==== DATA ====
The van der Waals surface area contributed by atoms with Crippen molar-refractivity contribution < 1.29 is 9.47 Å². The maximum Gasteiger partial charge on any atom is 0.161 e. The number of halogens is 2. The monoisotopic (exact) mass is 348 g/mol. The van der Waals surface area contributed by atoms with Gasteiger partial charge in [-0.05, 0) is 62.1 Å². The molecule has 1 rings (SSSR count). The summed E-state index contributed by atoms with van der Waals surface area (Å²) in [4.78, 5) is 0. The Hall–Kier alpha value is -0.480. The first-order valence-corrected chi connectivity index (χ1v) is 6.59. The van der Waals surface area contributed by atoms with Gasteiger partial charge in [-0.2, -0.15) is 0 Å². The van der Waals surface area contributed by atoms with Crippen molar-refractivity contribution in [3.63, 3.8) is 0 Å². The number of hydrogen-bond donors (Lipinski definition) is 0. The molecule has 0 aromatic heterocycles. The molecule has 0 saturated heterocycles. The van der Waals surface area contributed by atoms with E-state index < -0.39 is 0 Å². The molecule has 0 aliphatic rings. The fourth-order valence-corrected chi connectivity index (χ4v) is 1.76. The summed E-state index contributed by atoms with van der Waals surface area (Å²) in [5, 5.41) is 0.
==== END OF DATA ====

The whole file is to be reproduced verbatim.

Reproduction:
The van der Waals surface area contributed by atoms with Crippen molar-refractivity contribution < 1.29 is 9.47 Å². The maximum Gasteiger partial charge on any atom is 0.161 e. The number of halogens is 2. The monoisotopic (exact) mass is 348 g/mol. The van der Waals surface area contributed by atoms with Gasteiger partial charge in [-0.05, 0) is 62.1 Å². The molecule has 1 rings (SSSR count). The summed E-state index contributed by atoms with van der Waals surface area (Å²) in [4.78, 5) is 0. The Hall–Kier alpha value is -0.480. The first-order valence-corrected chi connectivity index (χ1v) is 6.59. The van der Waals surface area contributed by atoms with Gasteiger partial charge in [-0.2, -0.15) is 0 Å². The van der Waals surface area contributed by atoms with Crippen molar-refractivity contribution in [3.63, 3.8) is 0 Å². The number of hydrogen-bond donors (Lipinski definition) is 0. The molecule has 0 aromatic heterocycles. The molecule has 0 saturated heterocycles. The van der Waals surface area contributed by atoms with E-state index < -0.39 is 0 Å². The molecule has 0 aliphatic rings. The fourth-order valence-corrected chi connectivity index (χ4v) is 1.76. The summed E-state index contributed by atoms with van der Waals surface area (Å²) in [5, 5.41) is 0.